After the 2000 Summer Olympics in Sydney, the International Table Tennis Federation instituted several rules changes aimed at making table tennis more viable as a televised spectator sport. First, the older 38 mm balls were officially replaced by 40 mm balls in 2000. This increased the ball's air resistance and effectively slowed down the game. By that time, players had begun increasing the thickness of the fast sponge layer on their rackets, which made the game excessively fast and difficult to watch on television. Second, the ITTF changed from a 21-point to an 11-point scoring system in 2001. This was intended to make games more fast-paced and exciting. The ITTF also changed the rules on service to prevent a player from hiding the ball during service, in order to increase the average length of rallies and to reduce the server's advantage.
Since Table Tennis joined the Olympic programme in 1988, China has won 20 of the 24 available gold medals. The country where table tennis is played by 300 million and appears little short of a religion, has won 41 medals. The only European Olympic gold medallist so far has been the legendary Swedish player Jan-Ove Waldner: nicknamed ‘the Mozart of Table Tennis’, Waldner won the men’s Singles at the Barcelona 1992 Games.
Table Tennis is based on the same basic principles as Tennis, but it has a very different scoring system, and a ball weighing just 2.7g.
As in tennis, players must allow the ball only one bounce on their side of the court before returning it to their opponent. Points are scored if the opponent is unable to return the ball, or if they hit the ball ‘out’ of the court, ie it does not bounce on the table.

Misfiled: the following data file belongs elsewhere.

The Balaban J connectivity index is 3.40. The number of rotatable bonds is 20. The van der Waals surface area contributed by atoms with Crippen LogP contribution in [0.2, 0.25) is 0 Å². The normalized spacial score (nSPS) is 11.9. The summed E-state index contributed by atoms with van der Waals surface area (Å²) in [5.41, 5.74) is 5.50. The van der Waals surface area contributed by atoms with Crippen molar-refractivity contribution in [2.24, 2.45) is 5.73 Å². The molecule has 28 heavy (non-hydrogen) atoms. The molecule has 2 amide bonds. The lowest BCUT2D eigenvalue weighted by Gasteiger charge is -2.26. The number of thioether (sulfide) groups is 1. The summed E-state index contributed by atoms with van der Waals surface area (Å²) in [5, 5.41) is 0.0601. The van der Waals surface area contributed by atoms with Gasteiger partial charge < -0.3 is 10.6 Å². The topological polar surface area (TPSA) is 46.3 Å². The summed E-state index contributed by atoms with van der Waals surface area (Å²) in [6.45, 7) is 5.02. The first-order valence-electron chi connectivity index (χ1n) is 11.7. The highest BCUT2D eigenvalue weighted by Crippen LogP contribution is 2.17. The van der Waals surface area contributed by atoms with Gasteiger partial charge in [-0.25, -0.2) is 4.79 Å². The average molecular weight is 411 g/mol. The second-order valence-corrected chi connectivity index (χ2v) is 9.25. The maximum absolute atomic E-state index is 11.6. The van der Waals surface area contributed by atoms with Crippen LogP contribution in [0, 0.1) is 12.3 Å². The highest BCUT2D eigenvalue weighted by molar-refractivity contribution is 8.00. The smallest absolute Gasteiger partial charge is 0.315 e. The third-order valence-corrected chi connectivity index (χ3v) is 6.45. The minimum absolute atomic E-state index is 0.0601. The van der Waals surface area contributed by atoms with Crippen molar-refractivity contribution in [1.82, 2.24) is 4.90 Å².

Singles matches are played over the best of seven games, with the first player to 11 (by a margin of two) winning each game. In team matches, four singles matches and one doubles match are played, each decided by the the best of five games. Each team consists of three players and matches end when a team has won three individual games.
Both disciplines are run in a knockout format with players and teams going through to the finals where the medals will be decided.
Unlike in Tennis where a player serves for a whole game, in Table Tennis the service changes after every two points have been scored. Once the score gets to 10–10, the serve changes after every point. In Doubles games, as well as the serve alternating between teams, it alternates between players too.
It is estimated during a rally the average speed of a ball is 25mph, meaning that it can travel the length of a table in a quarter of a second. Serves travel at around 60mphs.
The aim of the game is to keep the ball in play for longer than your opponent, so relies on tactics similar to those used in tennis.